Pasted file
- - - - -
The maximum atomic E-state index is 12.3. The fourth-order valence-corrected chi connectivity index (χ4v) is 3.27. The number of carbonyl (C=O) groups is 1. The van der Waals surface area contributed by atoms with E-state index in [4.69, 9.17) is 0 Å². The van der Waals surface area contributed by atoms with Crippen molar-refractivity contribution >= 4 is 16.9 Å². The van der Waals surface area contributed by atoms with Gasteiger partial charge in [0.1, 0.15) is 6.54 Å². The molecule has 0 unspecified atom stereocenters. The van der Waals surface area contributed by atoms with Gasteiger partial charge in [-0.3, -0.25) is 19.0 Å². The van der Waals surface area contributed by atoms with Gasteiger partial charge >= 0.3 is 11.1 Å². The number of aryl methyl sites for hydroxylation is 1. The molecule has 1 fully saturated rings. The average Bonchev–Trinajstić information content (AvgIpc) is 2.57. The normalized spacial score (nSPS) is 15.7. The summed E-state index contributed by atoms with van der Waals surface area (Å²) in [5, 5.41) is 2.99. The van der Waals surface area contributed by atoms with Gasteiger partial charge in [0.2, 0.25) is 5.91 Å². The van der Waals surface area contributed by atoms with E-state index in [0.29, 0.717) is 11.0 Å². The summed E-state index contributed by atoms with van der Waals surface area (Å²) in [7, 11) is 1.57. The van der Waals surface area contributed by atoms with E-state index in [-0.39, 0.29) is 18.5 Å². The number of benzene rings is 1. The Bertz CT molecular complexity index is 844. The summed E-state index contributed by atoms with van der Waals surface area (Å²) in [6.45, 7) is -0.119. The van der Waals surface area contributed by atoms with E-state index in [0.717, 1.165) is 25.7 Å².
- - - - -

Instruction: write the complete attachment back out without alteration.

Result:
The maximum atomic E-state index is 12.3. The fourth-order valence-corrected chi connectivity index (χ4v) is 3.27. The number of carbonyl (C=O) groups is 1. The van der Waals surface area contributed by atoms with E-state index in [4.69, 9.17) is 0 Å². The van der Waals surface area contributed by atoms with Crippen molar-refractivity contribution >= 4 is 16.9 Å². The van der Waals surface area contributed by atoms with Gasteiger partial charge in [0.1, 0.15) is 6.54 Å². The molecule has 0 unspecified atom stereocenters. The van der Waals surface area contributed by atoms with Gasteiger partial charge in [-0.3, -0.25) is 19.0 Å². The van der Waals surface area contributed by atoms with Gasteiger partial charge >= 0.3 is 11.1 Å². The number of aryl methyl sites for hydroxylation is 1. The molecule has 1 fully saturated rings. The average Bonchev–Trinajstić information content (AvgIpc) is 2.57. The normalized spacial score (nSPS) is 15.7. The summed E-state index contributed by atoms with van der Waals surface area (Å²) in [5, 5.41) is 2.99. The van der Waals surface area contributed by atoms with Gasteiger partial charge in [0.2, 0.25) is 5.91 Å². The van der Waals surface area contributed by atoms with E-state index in [0.29, 0.717) is 11.0 Å². The summed E-state index contributed by atoms with van der Waals surface area (Å²) in [7, 11) is 1.57. The van der Waals surface area contributed by atoms with E-state index in [-0.39, 0.29) is 18.5 Å². The number of benzene rings is 1. The Bertz CT molecular complexity index is 844. The summed E-state index contributed by atoms with van der Waals surface area (Å²) in [6.45, 7) is -0.119. The van der Waals surface area contributed by atoms with E-state index in [0.717, 1.165) is 25.7 Å².